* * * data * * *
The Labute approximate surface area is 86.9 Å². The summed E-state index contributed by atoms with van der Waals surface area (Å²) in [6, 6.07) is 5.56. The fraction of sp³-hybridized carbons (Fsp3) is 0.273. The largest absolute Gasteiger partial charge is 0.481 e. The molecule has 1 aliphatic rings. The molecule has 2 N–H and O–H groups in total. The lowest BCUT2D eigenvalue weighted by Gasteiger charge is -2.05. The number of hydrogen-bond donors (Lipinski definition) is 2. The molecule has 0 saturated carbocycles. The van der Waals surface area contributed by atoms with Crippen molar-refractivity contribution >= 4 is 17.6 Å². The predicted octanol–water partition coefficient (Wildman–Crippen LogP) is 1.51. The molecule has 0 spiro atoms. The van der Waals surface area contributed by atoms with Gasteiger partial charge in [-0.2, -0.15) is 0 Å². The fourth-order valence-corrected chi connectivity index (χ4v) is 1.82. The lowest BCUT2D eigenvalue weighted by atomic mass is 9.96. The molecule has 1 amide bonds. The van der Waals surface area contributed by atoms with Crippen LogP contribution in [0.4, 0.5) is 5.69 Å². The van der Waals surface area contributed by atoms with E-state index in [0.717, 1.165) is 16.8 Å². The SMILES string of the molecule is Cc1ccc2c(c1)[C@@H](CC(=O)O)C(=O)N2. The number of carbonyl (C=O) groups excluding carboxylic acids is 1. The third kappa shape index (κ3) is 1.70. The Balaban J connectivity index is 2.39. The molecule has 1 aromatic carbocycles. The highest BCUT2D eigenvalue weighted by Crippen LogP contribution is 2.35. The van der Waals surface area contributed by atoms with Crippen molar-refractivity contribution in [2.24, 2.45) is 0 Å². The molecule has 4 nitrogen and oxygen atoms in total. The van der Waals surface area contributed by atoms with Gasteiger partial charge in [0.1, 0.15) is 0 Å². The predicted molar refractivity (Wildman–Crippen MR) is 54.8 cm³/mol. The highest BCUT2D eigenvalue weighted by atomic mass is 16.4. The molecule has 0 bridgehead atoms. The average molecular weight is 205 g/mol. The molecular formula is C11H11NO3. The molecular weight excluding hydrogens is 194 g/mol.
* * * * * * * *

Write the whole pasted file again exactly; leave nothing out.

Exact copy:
The Labute approximate surface area is 86.9 Å². The summed E-state index contributed by atoms with van der Waals surface area (Å²) in [6, 6.07) is 5.56. The fraction of sp³-hybridized carbons (Fsp3) is 0.273. The largest absolute Gasteiger partial charge is 0.481 e. The molecule has 1 aliphatic rings. The molecule has 2 N–H and O–H groups in total. The lowest BCUT2D eigenvalue weighted by Gasteiger charge is -2.05. The number of hydrogen-bond donors (Lipinski definition) is 2. The molecule has 0 saturated carbocycles. The van der Waals surface area contributed by atoms with Crippen molar-refractivity contribution >= 4 is 17.6 Å². The predicted octanol–water partition coefficient (Wildman–Crippen LogP) is 1.51. The molecule has 0 spiro atoms. The van der Waals surface area contributed by atoms with Gasteiger partial charge in [-0.2, -0.15) is 0 Å². The fourth-order valence-corrected chi connectivity index (χ4v) is 1.82. The lowest BCUT2D eigenvalue weighted by atomic mass is 9.96. The molecule has 1 amide bonds. The van der Waals surface area contributed by atoms with Crippen LogP contribution in [0.4, 0.5) is 5.69 Å². The van der Waals surface area contributed by atoms with E-state index in [0.717, 1.165) is 16.8 Å². The SMILES string of the molecule is Cc1ccc2c(c1)[C@@H](CC(=O)O)C(=O)N2. The number of carbonyl (C=O) groups excluding carboxylic acids is 1. The third kappa shape index (κ3) is 1.70. The Balaban J connectivity index is 2.39. The molecule has 1 aromatic carbocycles. The highest BCUT2D eigenvalue weighted by Crippen LogP contribution is 2.35. The van der Waals surface area contributed by atoms with Crippen molar-refractivity contribution in [2.24, 2.45) is 0 Å². The molecule has 4 nitrogen and oxygen atoms in total. The van der Waals surface area contributed by atoms with Gasteiger partial charge in [0.1, 0.15) is 0 Å². The predicted molar refractivity (Wildman–Crippen MR) is 54.8 cm³/mol. The highest BCUT2D eigenvalue weighted by atomic mass is 16.4. The molecule has 0 bridgehead atoms. The average molecular weight is 205 g/mol. The molecular formula is C11H11NO3. The molecular weight excluding hydrogens is 194 g/mol.